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  • Non-Partisan National Tax Institute says Democratic tax plan better for middle-class

    The Better Deal for Maine Democratic tax plan would provide a larger tax break than the LePage plan, on average, for the bottom 80 percent of Maine taxpayers. Photo of the Capitol by Ramona du Houx

    By Ramona du Houx

    On Tax Day, a new analysis from a non-partisan, national tax institute shows the Better Deal for Maine beats Governor Paul LePage’s budget when it comes to lowering the overall tax burden for the vast majority of taxpayers. 

    According to the analysis from the Institute on Taxation and Economic Policy (ITEP) and the Maine Center on Economic Policy (MECEP), the Better Deal for Maine plan would cut taxes, on average, for the bottom 95 percent of Maine taxpayers. It would provide a larger tax break than the Governor’s plan, on average, for the bottom 80 percent of Maine taxpayers.

    ITEP is an independent, non-partisan research organization that works on federal, state, and local tax policy issues. ITEP's mission is to ensure that elected officials, the media, and the general public have access to accurate, timely, and straightforward information that allows them to understand the effects of current and proposed tax policies.

    The table above shows that Mainers with incomes between $36,000 - $57,000 will get a total tax cut on average of $191 under the Better Deal plan compared to an average tax cut of $24 under Gov. LePage's plan. 

    “The analysis from the national, nonpartisan tax experts underscores what a better deal our plan is for middle class working families in our state,” said House Speaker Eves. “The Better Deal for Maine puts more money in the pockets of working families and invests in our economic future. The Governor’s plan gives most of the benefit to the very wealthy and leaves a $300 million hole in the state budget, cutting school funding in half in the next four years. Maine’s tax system is rigged for those at the very top. The Governor’s plan makes it worse. Our plan makes it better.”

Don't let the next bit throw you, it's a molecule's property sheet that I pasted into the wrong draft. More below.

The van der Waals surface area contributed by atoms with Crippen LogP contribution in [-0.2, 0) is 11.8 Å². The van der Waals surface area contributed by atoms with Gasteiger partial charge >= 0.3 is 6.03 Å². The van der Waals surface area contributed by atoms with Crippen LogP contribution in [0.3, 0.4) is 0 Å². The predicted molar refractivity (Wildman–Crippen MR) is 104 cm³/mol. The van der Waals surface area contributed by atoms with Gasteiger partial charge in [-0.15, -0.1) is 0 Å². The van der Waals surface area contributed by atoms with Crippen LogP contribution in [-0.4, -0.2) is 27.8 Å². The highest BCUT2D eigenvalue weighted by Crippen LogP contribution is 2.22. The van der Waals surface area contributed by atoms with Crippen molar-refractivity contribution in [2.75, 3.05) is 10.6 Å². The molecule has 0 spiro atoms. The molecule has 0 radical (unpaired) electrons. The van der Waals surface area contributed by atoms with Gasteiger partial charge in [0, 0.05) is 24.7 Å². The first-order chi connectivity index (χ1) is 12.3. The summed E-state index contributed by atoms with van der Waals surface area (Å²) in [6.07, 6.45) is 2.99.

Governor LePage’s plan gives the largest tax cuts to Maine’s wealthiest residents. It gives 50 percent of income tax cuts to the top 10 percent. Under the Better Deal for Maine, 98 percent of income tax relief goes to the bottom 95 percent.

    “Today’s analysis by this well-respected, nonpartisan group confirms that across the board, the Better Deal plan beats the LePage plan in middle class economics,” said Senate Democratic Leader Justin Alfond of Portland. “Our plan ensures more Mainers can keep more of their hard-earned money. It decreases the tax burden on Maine’s working and middle-income earners while asking the wealthy, corporations, and out-of-staters to pay their share.”

    The distributional analysis shows that middle and low income families will see a greater overall tax benefit under the Better Deal for Maine compared with the Governor’s plan:

     

    • Under the Better Deal for Maine, individuals with an average income of $47,000 will see an average tax cut of $191, compared to the LePage plan where they will see an overall average tax cut of $24.
    • Under the Better Deal for Maine, individuals with an average income of $72,000 will see an average cut of $169, compared to the LePage plan where they will see an overall average tax cut of $93.
    • Under the Better Deal for Maine, individuals with an average income of $29,000 will see an average tax cut of $195, compared to the LePage plan where they will see an average tax increase of $4.
    • Under the Better Deal for Maine, individuals with an average income of $838,000 will pay, on average, $3,582 more, compared to the LePage plan where they will see an overall average tax cut of $7,546.

      

    Last week, Democratic leaders unveiled the Better Deal for Maine, which prioritizes tax cuts for the middle class, lowers property taxes for all Maine homeowners and invests in Maine schools, workers and communities by asking the wealthy and corporations to pay their fair share. It grows the economy from the middle out, not the top down.

    Even a Bangor Daily News editorial said the Democratic tax plan was better for Maine.